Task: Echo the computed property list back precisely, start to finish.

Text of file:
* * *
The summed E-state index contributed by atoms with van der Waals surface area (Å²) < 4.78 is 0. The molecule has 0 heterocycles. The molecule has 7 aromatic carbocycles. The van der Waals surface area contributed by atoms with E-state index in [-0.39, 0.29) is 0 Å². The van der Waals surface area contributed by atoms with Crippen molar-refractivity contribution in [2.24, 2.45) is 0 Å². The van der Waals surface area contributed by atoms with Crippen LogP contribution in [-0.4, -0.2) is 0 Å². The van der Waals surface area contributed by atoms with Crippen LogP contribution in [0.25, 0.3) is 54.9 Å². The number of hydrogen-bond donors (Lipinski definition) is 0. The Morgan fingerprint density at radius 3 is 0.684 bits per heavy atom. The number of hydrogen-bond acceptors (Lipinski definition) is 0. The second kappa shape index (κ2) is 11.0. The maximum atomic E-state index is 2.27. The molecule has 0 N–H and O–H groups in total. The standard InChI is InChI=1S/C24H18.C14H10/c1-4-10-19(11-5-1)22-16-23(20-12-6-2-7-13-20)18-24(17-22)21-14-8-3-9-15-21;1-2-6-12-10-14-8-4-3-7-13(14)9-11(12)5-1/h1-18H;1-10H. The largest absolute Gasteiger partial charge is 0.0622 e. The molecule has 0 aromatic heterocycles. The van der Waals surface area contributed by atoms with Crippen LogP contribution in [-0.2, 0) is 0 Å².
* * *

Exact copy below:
The summed E-state index contributed by atoms with van der Waals surface area (Å²) < 4.78 is 0. The molecule has 0 heterocycles. The molecule has 7 aromatic carbocycles. The van der Waals surface area contributed by atoms with E-state index in [-0.39, 0.29) is 0 Å². The van der Waals surface area contributed by atoms with Crippen molar-refractivity contribution in [2.24, 2.45) is 0 Å². The van der Waals surface area contributed by atoms with Crippen LogP contribution in [-0.4, -0.2) is 0 Å². The van der Waals surface area contributed by atoms with Crippen LogP contribution in [0.25, 0.3) is 54.9 Å². The number of hydrogen-bond donors (Lipinski definition) is 0. The Morgan fingerprint density at radius 3 is 0.684 bits per heavy atom. The number of hydrogen-bond acceptors (Lipinski definition) is 0. The second kappa shape index (κ2) is 11.0. The maximum atomic E-state index is 2.27. The molecule has 0 N–H and O–H groups in total. The standard InChI is InChI=1S/C24H18.C14H10/c1-4-10-19(11-5-1)22-16-23(20-12-6-2-7-13-20)18-24(17-22)21-14-8-3-9-15-21;1-2-6-12-10-14-8-4-3-7-13(14)9-11(12)5-1/h1-18H;1-10H. The largest absolute Gasteiger partial charge is 0.0622 e. The molecule has 0 aromatic heterocycles. The van der Waals surface area contributed by atoms with Crippen LogP contribution in [-0.2, 0) is 0 Å².